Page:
PSA: Young Adult Legal Documents

He’s eighteen, so now what?! Will you be able to help him in an emergency? Will you have access to his medical care in the event of an accident? These are all such important things to consider because while our kids will always be our kids, in the eyes of the law they are now adults.

John is middle of the pack as far as turning eighteen in his friend group and I’ve been surprised how many parents didn’t know about legal documents you may need for your new young adult.

When I first heard about this a couple of years ago, I set a calendar reminder for John’s 18th birthday. In just about 10 minutes and for $63 (I have a referral link!), we used Mama Bear Legal Forms to create John’s Young Adult Power of Attorney. The package we chose includes:

  • Health Power of Attorney Documents
  • Finance Power of Attorney Documents
  • HIPAA Release & FERPA Waiver
  • Free Documents for 2nd State (if attending college out of state)
  • Free App for Scanning & Storing Forms

This literally could not have been easier and you won’t need any special info on hand that isn’t already stored in your brain. :-) We created his forms together, printed them and set up time with our notary neighbor to sign them. The most difficult part was finding two witnesses. Having them notarized isn’t required, but is a worthwhile step to take. Then, we downloaded the free app and scanned them in so they are always on hand. I pray we will never need these, but it was a small investment of time and money to put my mind at ease.


This post and discount is in no way sponsored. I bookmarked this service years ago and was very pleased with our experience!

If you have anything parents of young adults should be thinking about, share in the comments!

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11 thoughts on “PSA: Young Adult Legal Documents

  1. This is genius! Thanks for sharing!
    I remember when my daughter went to college, the school privacy issues were just getting started and even though it was us sending the checks, we had no “right” to any of her information until all the forms were done and they were a “headache” to do at the time… doing all of this ahead of time would have been a game changer.

    And as someone who was the parent of the same daughter being diagnosed with cancer (almost immediately after her college grad) it would have been much easier to have the power of attorney documents signed before being in the “newly diagnosed” situation when you DON’T want to deal with these type of documents.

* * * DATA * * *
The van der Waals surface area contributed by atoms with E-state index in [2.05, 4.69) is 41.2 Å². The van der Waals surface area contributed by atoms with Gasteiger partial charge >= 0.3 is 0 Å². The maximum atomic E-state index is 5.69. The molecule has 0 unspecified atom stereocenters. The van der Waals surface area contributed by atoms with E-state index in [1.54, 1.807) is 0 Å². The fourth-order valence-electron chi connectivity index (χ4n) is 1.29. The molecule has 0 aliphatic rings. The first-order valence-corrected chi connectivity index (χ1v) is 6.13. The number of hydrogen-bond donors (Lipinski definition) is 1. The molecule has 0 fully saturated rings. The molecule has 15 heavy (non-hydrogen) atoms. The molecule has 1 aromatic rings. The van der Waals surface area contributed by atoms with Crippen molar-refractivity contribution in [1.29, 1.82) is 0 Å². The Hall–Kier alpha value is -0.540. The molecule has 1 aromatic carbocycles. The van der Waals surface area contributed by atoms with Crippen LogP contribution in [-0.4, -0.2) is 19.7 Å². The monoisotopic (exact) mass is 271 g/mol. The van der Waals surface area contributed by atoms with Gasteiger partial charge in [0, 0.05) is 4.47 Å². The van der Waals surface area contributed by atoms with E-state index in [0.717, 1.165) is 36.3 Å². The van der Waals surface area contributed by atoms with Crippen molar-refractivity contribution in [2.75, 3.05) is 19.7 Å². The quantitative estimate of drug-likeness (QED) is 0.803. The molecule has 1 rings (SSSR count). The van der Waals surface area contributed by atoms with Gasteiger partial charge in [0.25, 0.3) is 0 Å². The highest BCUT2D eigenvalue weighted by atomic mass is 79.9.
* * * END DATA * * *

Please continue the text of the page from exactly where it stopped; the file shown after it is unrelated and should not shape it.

Excellent PSA Amanda!

  2. Print them and take them to college orientation. I have two daughters: at the oldest daughter’s college, it was tricky to get them filed with the college (UVA), the second daughter’s had a table to turn these in at orientation (FSU). Not sure if it is the difference in the schools or just that a few years have gone by and now colleges know what to do with these documents.

  3. Please see your Georgia-licensed attorney for legal documents. These online packets are not state-specific and often cause more harm than good.

    1. Of course that is a great path too. We spoke to two attorneys in the state of GA (one being John’s uncle who has given us sound legal advise for the past 25 years) and agreed this is the best path forward for our family right now.

  4. Good information for those 18+ young adults and their immediate family. And the HIPAA documents should also be held now where John receives his healthcare; primary care doc or clinic will scan that info into his chart. This was a valuable post today and hopefully others will share it.

  5. Something worthy of noting also is that before your child is 18, they have power to make their own medical decisions, and you don’t/won’t have to be consulted. This can include starting and/or stopping medications. The age may vary by state, but I encountered this over the past year with my own 17yo.

  6. Our son left for his freshman year of college in August. He’s now out of state. 😢
    We also used Mama Bear’s Legal Forms before he left and it certainly gives me peace of mind that should anything happen, we’ve got something in place. He agrees.
    And as a side note – you’ll be shocked at how little is shared with parents regarding their child in college. Parents aren’t granted access to anything – scheduling classes, grades, etc. It’s a whole new ballgame!

  7. Amanda, I know I’m late adding to this post, but I have a soon to be 18 year old also. Have you created a life binder or similar for their documents? I’m trying to find the perfect one.

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